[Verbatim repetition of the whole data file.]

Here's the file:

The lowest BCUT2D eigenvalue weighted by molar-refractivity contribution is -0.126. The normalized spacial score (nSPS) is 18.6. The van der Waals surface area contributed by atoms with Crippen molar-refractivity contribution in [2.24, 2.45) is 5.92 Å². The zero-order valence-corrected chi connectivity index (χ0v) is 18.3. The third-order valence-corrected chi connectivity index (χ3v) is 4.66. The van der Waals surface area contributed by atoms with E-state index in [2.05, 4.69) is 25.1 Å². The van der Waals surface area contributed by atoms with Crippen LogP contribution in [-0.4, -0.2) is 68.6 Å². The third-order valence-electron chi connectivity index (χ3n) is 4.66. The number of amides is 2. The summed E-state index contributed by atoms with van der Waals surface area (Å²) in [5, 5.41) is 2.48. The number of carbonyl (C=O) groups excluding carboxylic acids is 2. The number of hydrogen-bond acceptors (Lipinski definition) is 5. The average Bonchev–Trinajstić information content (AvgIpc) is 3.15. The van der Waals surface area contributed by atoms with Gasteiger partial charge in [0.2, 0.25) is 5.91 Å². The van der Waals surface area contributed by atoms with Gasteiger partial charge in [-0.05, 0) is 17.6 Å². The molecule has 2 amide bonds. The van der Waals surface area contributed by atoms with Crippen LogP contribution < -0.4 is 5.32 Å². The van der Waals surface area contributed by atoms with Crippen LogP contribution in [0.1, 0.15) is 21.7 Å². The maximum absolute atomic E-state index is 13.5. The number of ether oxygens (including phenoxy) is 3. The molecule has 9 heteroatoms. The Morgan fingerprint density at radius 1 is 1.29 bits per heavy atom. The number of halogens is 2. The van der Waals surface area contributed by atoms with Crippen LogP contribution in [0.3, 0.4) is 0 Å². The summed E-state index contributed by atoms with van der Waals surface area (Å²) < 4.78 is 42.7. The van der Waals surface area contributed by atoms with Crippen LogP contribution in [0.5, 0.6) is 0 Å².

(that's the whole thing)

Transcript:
The lowest BCUT2D eigenvalue weighted by molar-refractivity contribution is -0.126. The normalized spacial score (nSPS) is 18.6. The van der Waals surface area contributed by atoms with Crippen molar-refractivity contribution in [2.24, 2.45) is 5.92 Å². The zero-order valence-corrected chi connectivity index (χ0v) is 18.3. The third-order valence-corrected chi connectivity index (χ3v) is 4.66. The van der Waals surface area contributed by atoms with E-state index in [2.05, 4.69) is 25.1 Å². The van der Waals surface area contributed by atoms with Crippen LogP contribution in [-0.4, -0.2) is 68.6 Å². The third-order valence-electron chi connectivity index (χ3n) is 4.66. The number of amides is 2. The summed E-state index contributed by atoms with van der Waals surface area (Å²) in [5, 5.41) is 2.48. The number of carbonyl (C=O) groups excluding carboxylic acids is 2. The number of hydrogen-bond acceptors (Lipinski definition) is 5. The average Bonchev–Trinajstić information content (AvgIpc) is 3.15. The van der Waals surface area contributed by atoms with Gasteiger partial charge in [0.2, 0.25) is 5.91 Å². The van der Waals surface area contributed by atoms with Gasteiger partial charge in [-0.05, 0) is 17.6 Å². The molecule has 2 amide bonds. The van der Waals surface area contributed by atoms with Crippen LogP contribution < -0.4 is 5.32 Å². The van der Waals surface area contributed by atoms with Crippen LogP contribution in [0.1, 0.15) is 21.7 Å². The maximum absolute atomic E-state index is 13.5. The number of ether oxygens (including phenoxy) is 3. The molecule has 9 heteroatoms. The Morgan fingerprint density at radius 1 is 1.29 bits per heavy atom. The number of halogens is 2. The van der Waals surface area contributed by atoms with Crippen LogP contribution in [0.3, 0.4) is 0 Å². The summed E-state index contributed by atoms with van der Waals surface area (Å²) < 4.78 is 42.7. The van der Waals surface area contributed by atoms with Crippen LogP contribution in [0.5, 0.6) is 0 Å².